At Kenwood, programming students to succeed

At Kenwood, programming students to succeed

When you think of elementary school, you think of reading, writing and arithmetic — but probably not computer programming.

That's changing.

Computer science in elementary and secondary schools got a lot of press earlier this month, as schools all over the country participated in a program called Hour of Code for Computer Science Education Week. It encourages students to try coding for one hour.

But at Champaign's Kenwood Elementary, it should be called hours of code, said Principal Lisa Geren, given that students there have been focusing on computer programming since the first day of school in July.

The new focus came about when staff members decided to rewrite the school's mission to emphasize technology, literacy and their community. Much of the staff trained last summer with partners at the University of Illinois.

"From there, it just caught fire," Geren said.

Now, all of Kenwood's students participate in programming on a daily basis. Same goes for the teachers.

"We've found that the smaller they are," Geren said, "the quicker they learn."

What it means for kids

The school teaches students computer programming while incorporating it with other subjects, including art or at the school library. They use software called EToys, which has also been introduced at other schools around Champaign.

Because of new, more rigorous state standards, there's just no time to focus on computer science on its own, said Maya Israel, an assistant professor of special education at the UI's College of Education.

Librarian Todd Lash said with programming, there's no right or wrong answer, but students have certain goals or expectations.

And they can use their own creativity and critical-thinking skills to expand whatever they're working on.

"The kids are enthralled by it," he said. "We want to encourage intellectual risk-taking."

Geren said students have learned to experiment and not fear making mistakes.

For students who don't have computers at home, repeated exposure at school will help them when it comes to the state's new standardized tests, which will soon be taken on computers.

Geren also hopes that learning about computing now will help Kenwood students in the future.

"If they can program, they have a solid career path," Israel said.

Israel said a computer-programming focus throughout an entire school is unusual, especially one with such a high poverty rate. About 75 percent of Kenwood students qualify for free or reduced-price lunches.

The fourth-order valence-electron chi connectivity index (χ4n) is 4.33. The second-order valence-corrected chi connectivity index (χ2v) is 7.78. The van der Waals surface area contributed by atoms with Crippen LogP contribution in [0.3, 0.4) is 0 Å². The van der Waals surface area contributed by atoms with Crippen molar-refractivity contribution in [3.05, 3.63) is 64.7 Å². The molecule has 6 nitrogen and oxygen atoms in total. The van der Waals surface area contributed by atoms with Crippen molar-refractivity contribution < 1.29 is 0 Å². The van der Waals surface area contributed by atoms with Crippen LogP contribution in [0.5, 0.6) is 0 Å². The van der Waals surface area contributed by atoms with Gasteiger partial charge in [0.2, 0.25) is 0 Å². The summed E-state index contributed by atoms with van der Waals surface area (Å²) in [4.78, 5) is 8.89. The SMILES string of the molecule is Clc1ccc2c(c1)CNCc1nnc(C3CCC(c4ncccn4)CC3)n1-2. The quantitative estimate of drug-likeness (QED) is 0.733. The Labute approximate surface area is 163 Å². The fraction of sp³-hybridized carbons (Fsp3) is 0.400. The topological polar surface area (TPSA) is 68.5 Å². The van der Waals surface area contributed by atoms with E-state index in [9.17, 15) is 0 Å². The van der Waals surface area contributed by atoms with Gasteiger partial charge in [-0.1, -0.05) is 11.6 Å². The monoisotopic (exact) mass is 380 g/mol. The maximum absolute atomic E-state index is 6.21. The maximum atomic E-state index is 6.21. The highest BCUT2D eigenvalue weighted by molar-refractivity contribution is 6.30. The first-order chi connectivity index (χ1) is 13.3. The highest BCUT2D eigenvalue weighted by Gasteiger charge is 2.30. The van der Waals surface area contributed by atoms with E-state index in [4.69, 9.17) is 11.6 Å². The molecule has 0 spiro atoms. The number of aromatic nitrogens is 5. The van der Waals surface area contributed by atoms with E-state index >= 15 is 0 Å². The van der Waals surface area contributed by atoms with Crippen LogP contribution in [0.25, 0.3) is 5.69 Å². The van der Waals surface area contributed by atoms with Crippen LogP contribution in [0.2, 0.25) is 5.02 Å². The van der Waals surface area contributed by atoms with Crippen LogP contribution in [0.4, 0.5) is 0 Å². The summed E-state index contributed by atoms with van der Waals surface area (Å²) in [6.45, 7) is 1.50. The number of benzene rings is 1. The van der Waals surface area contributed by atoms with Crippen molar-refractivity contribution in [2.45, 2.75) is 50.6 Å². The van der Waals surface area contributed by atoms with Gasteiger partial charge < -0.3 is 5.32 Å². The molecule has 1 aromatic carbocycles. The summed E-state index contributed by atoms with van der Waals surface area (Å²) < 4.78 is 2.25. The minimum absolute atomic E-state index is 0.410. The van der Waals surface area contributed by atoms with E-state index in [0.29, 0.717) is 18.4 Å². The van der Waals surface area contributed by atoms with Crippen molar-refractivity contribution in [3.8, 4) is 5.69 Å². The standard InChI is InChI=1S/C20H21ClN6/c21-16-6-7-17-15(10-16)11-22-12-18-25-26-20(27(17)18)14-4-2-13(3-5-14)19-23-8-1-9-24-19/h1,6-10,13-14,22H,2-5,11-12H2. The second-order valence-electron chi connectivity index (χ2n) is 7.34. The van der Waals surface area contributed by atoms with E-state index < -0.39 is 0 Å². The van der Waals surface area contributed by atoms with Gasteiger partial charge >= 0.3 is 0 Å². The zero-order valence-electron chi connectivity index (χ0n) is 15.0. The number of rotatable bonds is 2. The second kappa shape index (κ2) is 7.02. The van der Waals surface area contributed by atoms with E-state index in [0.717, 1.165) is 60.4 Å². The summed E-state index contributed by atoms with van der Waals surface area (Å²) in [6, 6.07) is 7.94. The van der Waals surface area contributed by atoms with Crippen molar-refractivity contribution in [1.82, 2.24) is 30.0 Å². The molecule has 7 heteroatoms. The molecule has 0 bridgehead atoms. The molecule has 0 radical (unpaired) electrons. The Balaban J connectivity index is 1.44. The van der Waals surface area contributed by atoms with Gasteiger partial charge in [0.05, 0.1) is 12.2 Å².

Many times, students learn about programming in an enrichment program they must test into or in an after-school program, she said.

This spring, 10 Kenwood third- through fifth-graders will go to a technology conference in Normal where kids do all the presenting. Geren said she hopes that next year, they'll be the ones teaching other children.

The school recently got a gift of seven credit-card-sized computers, called Raspberry Pis, from the school district in honor of school board members during the week set aside to appreciate them.

Each Raspberry Pi is an inexpensive computer meant to teach the person using it computer programming. Geren hopes to get a huge Lego set and start Kenwood students on creating robots with them.

Lash said other schools might have tried an hour of code this week, but at Kenwood, "we are making it sustainable."

"This has become a way of life for us," he said.

What it means for teachers

Everything the school expects of its students, it's also expecting of its teachers, as far as taking risks and learning in a new way.

"Our staff has embraced this wholeheartedly," Geren said.

An Informatics and Computation Ubiquitous throughout Baccalaureate Education grant from the National Science Foundation paid for 20 Kenwood teachers to spend a week training at the UI Department of Computer Science's Siebel Center this summer.

Teachers at Kenwood are feeding off each other as they get excited about programming, especially as what Israel calls "maverick" teachers tried it first with strong success in engaging students and sparking their creativity and collaboration.

Geren said students are also watching as their teachers get the hang of programming, she said, "and it's important for children to see you're always a learner ... and it's not always easy."

She said she's also supported teachers in acknowledging that the focus on technology and computing "is going to be messy."

"You're learning and experimenting," Geren said she told teachers. "That doesn't mean you're not learning or teaching. It's an adjustment of mindsets."

The teachers and administrators are working with a variety of other partners, including community group Illini for Kids and the UI's Department of Computer Science; College of Education; Office for Mathematics, Science, and Technology Education; and Graduate School of Library and Information Science.

What it means for parents

One week during the fall intersession this year (the school is on a year-round calendar, with three-week breaks in the fall and spring), students and professors from the UI Graduate School of Library and Information Science taught a computer workshop aimed at parents.

It included taking a computer apart and putting it back together. Parents also learned about networking and troubleshooting, and at the end of the week, took a computer home to keep. Thirteen parents participated.

"That really started a bridge between home and school," Geren said.

They had a similar workshop last weekend, and this time invited whole families. Eighteen came, including 15 kids.

"Right there, you have 31 computers in homes," Geren said.

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